standard evolution practice
jrg13 at psu.edu
Fri Aug 13 08:07:33 EDT 1999
James J. Kruse wrote
>My posting was more of a reaction to an example of 'thought police'. I
>think that people should be exposed to a variety of theories in school and
>be allowed to subscribe to whatever theory they desire, provided they can
>defend their position intelligently. Disallowing the instruction in
>certain theories because you (or your group) disagree and therefore you do
>not want anyone to hear about any of the competing theories is deeply
>revolting to me.
This is actually standard scientific practice in the teaching of evolution.
everyone may be involved to the same degree, but there are many evolutionists
who have a very strong view on what is the right evolutionary perspective
that alternatives are either not mentioned, or are cast in such a dubious
that they are not taken seriously. Students (especially university students)
appear to be discouraged from independant thinking - many seem to be
parrots for their teachers or supervisors. The suppression of other views
is standard practice in science, and evolution is no exception. I'm not
saying that this is necessarily wrong, but its just how evolutionary science
normally works. So when creationists attempt to suppress evolution,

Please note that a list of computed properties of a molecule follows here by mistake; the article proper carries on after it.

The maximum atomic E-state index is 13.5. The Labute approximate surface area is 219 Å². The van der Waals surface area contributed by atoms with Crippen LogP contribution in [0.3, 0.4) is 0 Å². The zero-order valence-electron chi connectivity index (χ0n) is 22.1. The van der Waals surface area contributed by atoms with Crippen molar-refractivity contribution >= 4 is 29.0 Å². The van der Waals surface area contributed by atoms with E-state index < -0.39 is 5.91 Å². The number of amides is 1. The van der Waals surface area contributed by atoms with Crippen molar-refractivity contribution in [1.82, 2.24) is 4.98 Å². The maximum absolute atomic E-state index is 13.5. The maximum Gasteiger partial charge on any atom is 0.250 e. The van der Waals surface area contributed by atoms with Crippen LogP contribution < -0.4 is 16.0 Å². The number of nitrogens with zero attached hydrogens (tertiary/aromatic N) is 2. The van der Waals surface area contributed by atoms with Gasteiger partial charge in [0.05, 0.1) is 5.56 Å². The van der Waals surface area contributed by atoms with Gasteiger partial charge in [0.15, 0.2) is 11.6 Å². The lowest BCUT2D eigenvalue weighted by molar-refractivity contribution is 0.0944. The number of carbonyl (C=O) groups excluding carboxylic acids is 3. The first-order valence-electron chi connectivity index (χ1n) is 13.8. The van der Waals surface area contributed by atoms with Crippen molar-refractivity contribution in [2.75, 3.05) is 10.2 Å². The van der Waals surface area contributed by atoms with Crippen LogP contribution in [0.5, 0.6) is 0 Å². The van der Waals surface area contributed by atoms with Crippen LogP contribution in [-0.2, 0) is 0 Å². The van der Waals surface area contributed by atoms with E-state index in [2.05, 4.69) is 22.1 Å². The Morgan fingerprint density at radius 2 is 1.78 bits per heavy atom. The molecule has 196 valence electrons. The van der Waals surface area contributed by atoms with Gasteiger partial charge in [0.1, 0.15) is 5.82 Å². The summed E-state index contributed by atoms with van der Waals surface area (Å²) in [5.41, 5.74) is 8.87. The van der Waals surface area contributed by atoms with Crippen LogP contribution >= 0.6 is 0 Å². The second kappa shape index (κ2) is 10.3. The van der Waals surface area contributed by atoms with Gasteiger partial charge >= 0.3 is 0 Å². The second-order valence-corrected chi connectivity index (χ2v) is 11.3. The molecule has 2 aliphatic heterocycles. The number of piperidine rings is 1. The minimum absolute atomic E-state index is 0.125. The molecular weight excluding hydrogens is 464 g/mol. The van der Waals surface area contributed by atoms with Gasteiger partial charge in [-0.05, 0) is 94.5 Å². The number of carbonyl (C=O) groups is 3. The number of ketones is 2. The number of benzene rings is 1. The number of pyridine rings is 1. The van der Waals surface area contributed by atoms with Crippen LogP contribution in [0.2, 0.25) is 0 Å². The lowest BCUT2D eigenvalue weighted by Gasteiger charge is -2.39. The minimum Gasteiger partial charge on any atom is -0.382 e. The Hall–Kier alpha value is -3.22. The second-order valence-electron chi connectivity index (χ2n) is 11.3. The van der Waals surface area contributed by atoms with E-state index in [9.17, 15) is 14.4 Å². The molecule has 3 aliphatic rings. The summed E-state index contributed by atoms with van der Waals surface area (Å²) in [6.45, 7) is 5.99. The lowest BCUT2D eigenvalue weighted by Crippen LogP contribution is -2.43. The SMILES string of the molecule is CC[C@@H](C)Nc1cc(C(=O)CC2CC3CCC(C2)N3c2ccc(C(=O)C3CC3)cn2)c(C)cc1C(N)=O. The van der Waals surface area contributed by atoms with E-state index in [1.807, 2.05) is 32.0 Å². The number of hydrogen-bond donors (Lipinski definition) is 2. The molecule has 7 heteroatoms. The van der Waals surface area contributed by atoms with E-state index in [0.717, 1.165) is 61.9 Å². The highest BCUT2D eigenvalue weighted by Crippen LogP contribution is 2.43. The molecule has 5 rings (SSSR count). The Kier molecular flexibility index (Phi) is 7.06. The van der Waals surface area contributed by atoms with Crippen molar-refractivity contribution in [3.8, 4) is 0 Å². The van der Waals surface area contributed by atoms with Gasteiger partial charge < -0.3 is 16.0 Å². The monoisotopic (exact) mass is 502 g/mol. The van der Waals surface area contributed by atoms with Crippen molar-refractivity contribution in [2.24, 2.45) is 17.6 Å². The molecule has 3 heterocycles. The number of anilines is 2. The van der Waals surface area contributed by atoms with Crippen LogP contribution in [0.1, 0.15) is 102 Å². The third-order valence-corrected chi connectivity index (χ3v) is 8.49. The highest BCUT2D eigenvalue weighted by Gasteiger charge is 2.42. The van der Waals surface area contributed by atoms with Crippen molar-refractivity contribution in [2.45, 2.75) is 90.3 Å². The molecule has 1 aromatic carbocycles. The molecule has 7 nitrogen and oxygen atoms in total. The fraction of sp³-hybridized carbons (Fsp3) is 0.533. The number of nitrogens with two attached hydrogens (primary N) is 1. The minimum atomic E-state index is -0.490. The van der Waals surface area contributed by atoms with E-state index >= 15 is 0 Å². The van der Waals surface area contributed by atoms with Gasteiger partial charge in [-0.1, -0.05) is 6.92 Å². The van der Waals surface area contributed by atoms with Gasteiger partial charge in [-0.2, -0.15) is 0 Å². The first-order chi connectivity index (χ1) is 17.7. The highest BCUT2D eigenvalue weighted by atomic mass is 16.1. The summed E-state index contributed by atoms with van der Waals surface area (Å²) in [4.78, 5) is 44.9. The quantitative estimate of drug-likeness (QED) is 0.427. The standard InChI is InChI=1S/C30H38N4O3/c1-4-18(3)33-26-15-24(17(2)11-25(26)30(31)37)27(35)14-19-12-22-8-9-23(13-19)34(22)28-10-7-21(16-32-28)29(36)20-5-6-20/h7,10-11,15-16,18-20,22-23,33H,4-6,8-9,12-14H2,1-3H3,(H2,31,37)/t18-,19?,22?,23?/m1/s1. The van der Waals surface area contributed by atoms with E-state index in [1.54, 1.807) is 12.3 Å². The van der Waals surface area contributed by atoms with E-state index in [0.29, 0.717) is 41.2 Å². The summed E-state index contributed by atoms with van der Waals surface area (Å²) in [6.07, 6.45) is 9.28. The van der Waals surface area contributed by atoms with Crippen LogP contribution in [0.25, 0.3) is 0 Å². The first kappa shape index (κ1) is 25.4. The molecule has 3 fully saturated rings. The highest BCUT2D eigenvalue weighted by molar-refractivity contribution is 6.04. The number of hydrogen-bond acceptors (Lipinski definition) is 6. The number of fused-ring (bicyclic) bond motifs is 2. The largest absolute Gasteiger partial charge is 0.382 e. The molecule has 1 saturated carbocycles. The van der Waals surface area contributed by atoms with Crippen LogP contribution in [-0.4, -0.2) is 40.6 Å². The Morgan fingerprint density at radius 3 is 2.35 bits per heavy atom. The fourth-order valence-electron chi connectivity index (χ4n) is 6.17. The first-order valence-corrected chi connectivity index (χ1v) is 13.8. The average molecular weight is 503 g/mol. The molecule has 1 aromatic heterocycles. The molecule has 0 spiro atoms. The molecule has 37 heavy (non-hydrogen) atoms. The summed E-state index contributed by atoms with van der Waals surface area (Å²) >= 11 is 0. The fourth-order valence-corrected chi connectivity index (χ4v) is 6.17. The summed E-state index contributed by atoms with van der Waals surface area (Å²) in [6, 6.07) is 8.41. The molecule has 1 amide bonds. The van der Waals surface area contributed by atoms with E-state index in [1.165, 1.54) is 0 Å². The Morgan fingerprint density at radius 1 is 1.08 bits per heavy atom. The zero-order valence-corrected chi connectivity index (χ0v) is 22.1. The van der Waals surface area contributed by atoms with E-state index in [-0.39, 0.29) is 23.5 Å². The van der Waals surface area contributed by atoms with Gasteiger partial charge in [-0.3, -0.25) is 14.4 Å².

they are also carrying out the same practice. The trouble seems to stem
from scientists telling the public that science is objective, when it is not.
I notice that James expresses the desire to exposed to a variety of theories
and allowed to subscribe to the theory that they desire provided they
can DEFEND THEIR THEORY INTELLEGENTLY.
Firstly I would note the emphasis on theories as opposed to scientific
methodologies. Secondly, this demand of intellegent defense can be
problematic. As a practioner of a minority research program in evolution
(panbiogeography) I have experienced the problem of defeding a
methodology that was so different from orthodoxy that the opponents
could not understand enough to know whether my defense was
"intellegent" or not, but the very stand I chose was taken as evidence
that I did not have an intellegent perspective in the first place! Science
is tricky stuff.
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